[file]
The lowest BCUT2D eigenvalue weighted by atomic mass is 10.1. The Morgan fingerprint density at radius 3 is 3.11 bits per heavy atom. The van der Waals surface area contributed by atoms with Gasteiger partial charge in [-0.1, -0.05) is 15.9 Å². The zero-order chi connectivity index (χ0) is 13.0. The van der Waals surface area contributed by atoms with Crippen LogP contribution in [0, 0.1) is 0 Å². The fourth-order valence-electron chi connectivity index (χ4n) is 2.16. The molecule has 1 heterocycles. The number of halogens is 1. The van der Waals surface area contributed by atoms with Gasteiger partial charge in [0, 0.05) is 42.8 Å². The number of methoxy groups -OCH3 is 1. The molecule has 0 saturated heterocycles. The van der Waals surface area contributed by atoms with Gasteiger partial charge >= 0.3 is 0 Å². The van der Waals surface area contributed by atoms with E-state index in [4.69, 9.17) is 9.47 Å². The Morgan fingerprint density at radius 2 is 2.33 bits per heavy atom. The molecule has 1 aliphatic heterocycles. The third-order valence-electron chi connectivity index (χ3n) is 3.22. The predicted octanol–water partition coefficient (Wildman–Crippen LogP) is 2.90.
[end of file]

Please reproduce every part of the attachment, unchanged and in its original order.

The lowest BCUT2D eigenvalue weighted by atomic mass is 10.1. The Morgan fingerprint density at radius 3 is 3.11 bits per heavy atom. The van der Waals surface area contributed by atoms with Gasteiger partial charge in [-0.1, -0.05) is 15.9 Å². The zero-order chi connectivity index (χ0) is 13.0. The van der Waals surface area contributed by atoms with Crippen LogP contribution in [0, 0.1) is 0 Å². The fourth-order valence-electron chi connectivity index (χ4n) is 2.16. The molecule has 1 heterocycles. The number of halogens is 1. The van der Waals surface area contributed by atoms with Gasteiger partial charge in [0, 0.05) is 42.8 Å². The number of methoxy groups -OCH3 is 1. The molecule has 0 saturated heterocycles. The van der Waals surface area contributed by atoms with Gasteiger partial charge >= 0.3 is 0 Å². The van der Waals surface area contributed by atoms with E-state index in [4.69, 9.17) is 9.47 Å². The Morgan fingerprint density at radius 2 is 2.33 bits per heavy atom. The molecule has 1 aliphatic heterocycles. The third-order valence-electron chi connectivity index (χ3n) is 3.22. The predicted octanol–water partition coefficient (Wildman–Crippen LogP) is 2.90.